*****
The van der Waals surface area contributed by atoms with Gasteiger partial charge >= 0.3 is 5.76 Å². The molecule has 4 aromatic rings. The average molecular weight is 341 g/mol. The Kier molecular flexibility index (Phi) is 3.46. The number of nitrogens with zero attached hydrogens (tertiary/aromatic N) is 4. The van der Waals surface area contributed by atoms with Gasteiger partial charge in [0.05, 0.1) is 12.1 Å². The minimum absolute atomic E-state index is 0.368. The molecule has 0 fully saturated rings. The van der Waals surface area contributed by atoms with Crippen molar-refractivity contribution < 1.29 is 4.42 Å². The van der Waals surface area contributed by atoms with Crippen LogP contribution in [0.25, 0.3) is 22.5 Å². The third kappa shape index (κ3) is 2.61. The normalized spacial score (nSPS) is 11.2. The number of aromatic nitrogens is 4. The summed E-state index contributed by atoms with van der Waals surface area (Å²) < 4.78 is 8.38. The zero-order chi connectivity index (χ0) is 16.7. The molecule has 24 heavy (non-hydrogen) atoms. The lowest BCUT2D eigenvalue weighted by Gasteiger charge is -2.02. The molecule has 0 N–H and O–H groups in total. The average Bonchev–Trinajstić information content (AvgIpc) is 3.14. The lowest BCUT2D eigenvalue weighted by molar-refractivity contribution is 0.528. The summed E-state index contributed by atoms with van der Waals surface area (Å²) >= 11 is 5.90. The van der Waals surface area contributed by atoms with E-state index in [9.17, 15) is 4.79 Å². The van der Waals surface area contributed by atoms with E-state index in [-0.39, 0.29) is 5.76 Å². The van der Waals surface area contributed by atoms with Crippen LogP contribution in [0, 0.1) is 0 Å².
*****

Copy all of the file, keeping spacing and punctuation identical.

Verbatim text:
The van der Waals surface area contributed by atoms with Gasteiger partial charge >= 0.3 is 5.76 Å². The molecule has 4 aromatic rings. The average molecular weight is 341 g/mol. The Kier molecular flexibility index (Phi) is 3.46. The number of nitrogens with zero attached hydrogens (tertiary/aromatic N) is 4. The van der Waals surface area contributed by atoms with Gasteiger partial charge in [0.05, 0.1) is 12.1 Å². The minimum absolute atomic E-state index is 0.368. The molecule has 0 fully saturated rings. The van der Waals surface area contributed by atoms with Crippen molar-refractivity contribution < 1.29 is 4.42 Å². The van der Waals surface area contributed by atoms with Crippen LogP contribution in [0.25, 0.3) is 22.5 Å². The third kappa shape index (κ3) is 2.61. The normalized spacial score (nSPS) is 11.2. The number of aromatic nitrogens is 4. The summed E-state index contributed by atoms with van der Waals surface area (Å²) < 4.78 is 8.38. The zero-order chi connectivity index (χ0) is 16.7. The molecule has 24 heavy (non-hydrogen) atoms. The lowest BCUT2D eigenvalue weighted by Gasteiger charge is -2.02. The molecule has 0 N–H and O–H groups in total. The average Bonchev–Trinajstić information content (AvgIpc) is 3.14. The lowest BCUT2D eigenvalue weighted by molar-refractivity contribution is 0.528. The summed E-state index contributed by atoms with van der Waals surface area (Å²) >= 11 is 5.90. The van der Waals surface area contributed by atoms with E-state index in [9.17, 15) is 4.79 Å². The van der Waals surface area contributed by atoms with E-state index in [-0.39, 0.29) is 5.76 Å². The van der Waals surface area contributed by atoms with Crippen LogP contribution in [0, 0.1) is 0 Å².